Thanks for reading.
    πŸ––


  • @bob-dig said in [solved, ISP-peering-problem] after suricata 5.0.4_1 Update, suricata is no longer active:

    With the new ISP [Deutsche Telekom AG], download was fast in the beginning and then again became very very slow and took minutes to finish, but it did finished at least.
    I then switched the gateway in pfSense to old ISP [Pyur/Tele Columbus AG], cleared the Browsercache and did the same thing again, it was a matter of seconds.

    Hi,

    You make it clear for yourself that, things will change after you change your ISP GW.
    So isn't this a pfSense issue? πŸ˜‰


  • @daddygo No, I use the new ISP all the time and they are known for there bad peering (customers are hostages) but I had no real problem until with the snort rules. But I guess, it can happen to everyone (with a bad ISP). I don't even think that it is the snort guys anymore, but still they could. Will try another DSL-ISP with a friend.


  • @bob-dig said in [solved, ISP-peering-problem] after suricata 5.0.4_1 Update, suricata is no longer active:

    and they are known for there bad peering (customers are hostages)

    if you have a chance to escape, please πŸ˜‰ (ISP)

    useful readings:

    https://www.theregister.com/security/
    https://www.expressvpn.com/blog/5-bizarre-edward-snowden-tweets/


  • @daddygo No chance, two years bound. My cable internet ISP before was even worse, not with peering, but had regular hiccups all the time.


  • @bob-dig said in [solved, ISP-peering-problem] after suricata 5.0.4_1 Update, suricata is no longer active:

    No chance, two years bound.

    I love Germany / Berlin..... (Berlin Techno, Trance, etc), I have been there a lot and my relatives live there.
    I’m sorry for this stupid situation, there are always such ISPs

    You tried to drive the traffic directly through a VPN, (e.g. ExpressVPN, they have good Berlin servers)


  • Had another "incident", wanted to download a small app named ZenTimings, which is hosted on: amazonaws.com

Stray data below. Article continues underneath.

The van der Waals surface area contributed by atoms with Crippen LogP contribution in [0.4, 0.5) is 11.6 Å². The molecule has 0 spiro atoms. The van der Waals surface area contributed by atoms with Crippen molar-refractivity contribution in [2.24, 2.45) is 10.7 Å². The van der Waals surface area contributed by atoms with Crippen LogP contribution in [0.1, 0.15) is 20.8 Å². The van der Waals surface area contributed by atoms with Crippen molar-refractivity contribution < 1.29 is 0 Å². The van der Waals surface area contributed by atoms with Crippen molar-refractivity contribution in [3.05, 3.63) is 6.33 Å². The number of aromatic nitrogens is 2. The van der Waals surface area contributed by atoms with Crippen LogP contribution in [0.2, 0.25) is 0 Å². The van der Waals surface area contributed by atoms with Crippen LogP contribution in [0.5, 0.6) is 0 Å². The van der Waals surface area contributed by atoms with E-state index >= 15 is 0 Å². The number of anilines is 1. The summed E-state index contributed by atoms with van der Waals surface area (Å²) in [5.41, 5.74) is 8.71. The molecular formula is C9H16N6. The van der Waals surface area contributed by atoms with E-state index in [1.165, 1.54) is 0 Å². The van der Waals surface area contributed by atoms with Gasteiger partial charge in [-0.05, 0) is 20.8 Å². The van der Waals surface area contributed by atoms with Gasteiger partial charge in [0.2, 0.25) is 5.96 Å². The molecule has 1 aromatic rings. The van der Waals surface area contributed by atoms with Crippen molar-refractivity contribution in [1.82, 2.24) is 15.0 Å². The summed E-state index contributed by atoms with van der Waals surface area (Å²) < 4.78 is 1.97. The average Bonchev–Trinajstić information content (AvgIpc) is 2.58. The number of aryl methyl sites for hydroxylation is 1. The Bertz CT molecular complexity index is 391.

It is only 516KB, but with Deutsche Telekom, you almost can't download it, switching to other ISP or VPN, no problem.

    Damn, I regret.

    @DaddyGo I don't want to route everything through a VPN, maybe I have to.


  • I was able to verify this 100%, that this is a peering problem of Deutsche Telekom, other ISP using the same Line, like 1&1, don't have this problem. The Download starts and then gets terrible slow, but there is no disconnect or reject , which make things even worse I think. But also there is a time frame where it does work, I think to the beginning of every day, there seems to be some kind of counting going on and then peering will become miserable again. So you could think that maybe pfBlocker was the reason, but in reality, it is the time of day.

    Just to let you know.


  • @bob-dig said in [solved, bad peering from Deutsche Telekom] after suricata 5.0.4_1 Update, suricata is no longer active:

    Just to let you know.

    So, as I see it, it’s not just your problem and it’s not today’s thing. ☹
    f.e.: https://www.reddit.com/r/de_EDV/comments/agor82/grausames_peering_bei_der_telekom_update/
    https://www.teltarif.de/forum/s80229/peering-ist-ein-erhebliches-groesseres-problem/1.html

    I think you need to choose a good VPN provider, Nord or Express VPN I have a lot of experience with them and .... - a little privacy it won't hurt anyone. πŸ˜‰

    if you're worried about the speed, I'll tell you....

    for example, ExpVPN - in PT

    ISP 1000/500 FTTH
    pfSense, Supermicro EPYC 3151 with LOM 4 pcs. Intel I350
    the established VPN speed: D 670 - 720 / U 370-400 it is enough for everything.

    PS:
    bufferbloat A++


  • To make things worse, or better : a "peering" issue can be cut in half, or doubles : Wha(s been seen before : our ISP all trying to propose their 'IPv6' - none of them actually read the reaRFC : they made something up that looks like an IPv6 RFC.
    So, if you have IPv6 : stop it, reboot everything, check that's it is gone, and try again.

    Guess what happens when an ISP uses IPv6 - and implements it badly (many do so) : you think you can't access resources any more because their IPv6 peering is plain bad.
    Our their iPV6 implementation is plain bad.
    Or both.

    Start to check with what one might "presume working Ok" : IPv4 only.

    If an ISP has bad peering - or blocks networks like "amazonaws.com" then I really would like to know : that info wasn't knows before ? You really want to use an ISP that blocks hostnames like that ? I understand, one can find tonnes of pure BS on "amazonaws.com" - it's just up to us not to go there .... If your ISP start to "pfBlockerNG' over your head, I would advise to leave them.

    And before choosing another ISP : But document yourself about a new choice first. Remember : "money" is not an issue - but "not much' won't bring you much. .
    And never read their own advertisement.

    Btw : a bad IPv6 implementation or peering can be redone on your side : join he.net.
    Or VPN out.
    By default : leave your ISP.


  • Discussion continues here.